Those A-list action hero names are important because a lot of classic Hollywood prison pictures are built around a charismatic icon. Life in the clink is softened by the shining aura of a star, and that's definitely the case for the '80s macho action hero match-up of Escape Plan.
Mikael Håfström's fresh feature - formerly titled The Tomb - is following a fine long-standing film tradition. Whereas real life prisons are populated by all kinds of insalubrious lowlife, the jails of fiction contain interesting, charming characters that you can easily warm to. They have a certain presence and appear as appealing personalities. Being in thrall to the likes of, say, Clint Eastwood and Paul Newman, I'm happy to hang around in an American penitentiary for a while. Even the grot and subzero temperatures of the Alaskan facility at the start of Runaway Train seems bearable when you're distracted by the captivating energies of Jon Voigt and a young 'n' spunky Eric Roberts.
The heartbreaking truth is that life in the hole is not all happy bromantic bonding, kicking back with convivial, actually-quite-handsome homies in the can. I see those sweet scenes with Andy, Red and all the guys sharing a beer while they tar the roof in The Shawshank Redemption and realise that it's all an idyllic fantasy. In real prison, Morgan Freeman is not your best friend, your brethren are not all well-meaning, well-adjusted folk and 'the Man' will not let you organise a library. It's definitely not going to be anything like the luxury experience of Goodfellas in which mafia men pretty much have the run of the joint, enjoy 5-star hospitality and seem to have a pretty sweet life eating homemade meatballs while schmucks on the outside do all the dirty work.
Hollywood pictures present prison through a rose-tinted filter and give us a distorted representation that diminishes the actual horror of life behind bars but that's not necessarily a bad - or even dishonest - thing. First-and-foremost, filmmakers seek to entertain audiences and tell a good story. If you want to get a grip on the actual truth about prison you can either watch a documentary or do something despicable that'll result in a criminal sentence. (Don't do that. Make good choices, kids.)
What you get with The Shawshank Redemption is the optimum cinematic experience - a beautifully composed motion picture that tells you a life-affirming story of character and depth. It's so moving that it's managed to mark itself out as the perennial 'Greatest Movie of All-Time' on the IMDb Top 250 list, and it's worthy of that position. Whether the depiction of prison is stylised and slightly lacking in watertight authenticity isn't important here - what's important is the human resonance and that also applies to Cool Hand Luke, Escape From Alcatraz, I Am A Fugitive From A Chain Gang or any other classic jailhouse flick you care to recall.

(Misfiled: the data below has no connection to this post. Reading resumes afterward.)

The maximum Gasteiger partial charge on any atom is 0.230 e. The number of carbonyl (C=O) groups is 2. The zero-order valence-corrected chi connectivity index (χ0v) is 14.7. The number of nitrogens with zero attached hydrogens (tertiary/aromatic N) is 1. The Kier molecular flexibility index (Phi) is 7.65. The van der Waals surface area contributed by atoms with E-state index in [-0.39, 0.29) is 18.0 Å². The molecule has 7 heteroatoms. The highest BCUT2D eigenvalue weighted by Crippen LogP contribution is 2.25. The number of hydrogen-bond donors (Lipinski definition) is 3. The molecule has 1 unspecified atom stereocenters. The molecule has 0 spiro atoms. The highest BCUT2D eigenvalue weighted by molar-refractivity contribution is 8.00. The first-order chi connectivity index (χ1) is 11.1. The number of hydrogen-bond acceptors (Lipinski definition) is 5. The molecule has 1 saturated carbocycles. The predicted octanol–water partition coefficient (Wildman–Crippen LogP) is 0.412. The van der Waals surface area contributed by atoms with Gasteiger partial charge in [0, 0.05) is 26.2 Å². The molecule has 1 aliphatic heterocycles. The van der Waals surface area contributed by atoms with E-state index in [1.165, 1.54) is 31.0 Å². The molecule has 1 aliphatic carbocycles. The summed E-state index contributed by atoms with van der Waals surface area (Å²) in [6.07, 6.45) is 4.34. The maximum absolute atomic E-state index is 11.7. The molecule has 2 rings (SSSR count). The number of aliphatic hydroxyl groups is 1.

Prisons are inhuman spaces that make ideal and convenient settings in which to tell resolutely human stories. Contained, claustrophobic and highly pressurised, they're the perfect stage for a star name to show off the full range of their acting abilities and deliver a dramatic performance of powerhouse intensity.
Ultimately, prison movies are all about the individuals (whether it be one solitary inmate or a small gang of them) as a microcosmic embodiment of humanity as a whole - not actually about the system or any issues of law and justice. The point is that these immense personalities cannot and will not be contained by those bars, because Arnie, Sly, Eastwood, McQueen et al are just too darn cool and charismatic to be broken by the Man and his oppressive control. By extension, the subtextual moral is that the human spirit can't be limited and that subjugated souls will always find freedom.
This is where Hollywood prison flicks differ - they tend toward the inspirational rather than functioning as fear-inducing sermons warning audiences of the punishment that awaits those who undertake an ill-advised career move into crime. These features are uplifting and celebrate humanity and its greatest virtues rather than condemn the scum of the species. Watch these movies and see the optimism and the exalted themes and values - the indomitability of human spirit; strength and resolution; patience and fortitude; the triumph of friendship and faith over oppressive adversity; the value of hope and freedom.
Freedom, is of course, always possible and, indeed, inevitable in Hollywood prison flicks. And that, Joey, is the key, appealing word that characterises the distinction between American jailhouse flicks and lives of crime and jail time in the real world - escapism.
James Clayton has never been in a Turkish prison and doesn't intend to ever visit one unless someone like Arnie or Sly Stallone is on hand to help him bust out. You can visit his website or follow him on Twitter.
You can read James' last column here.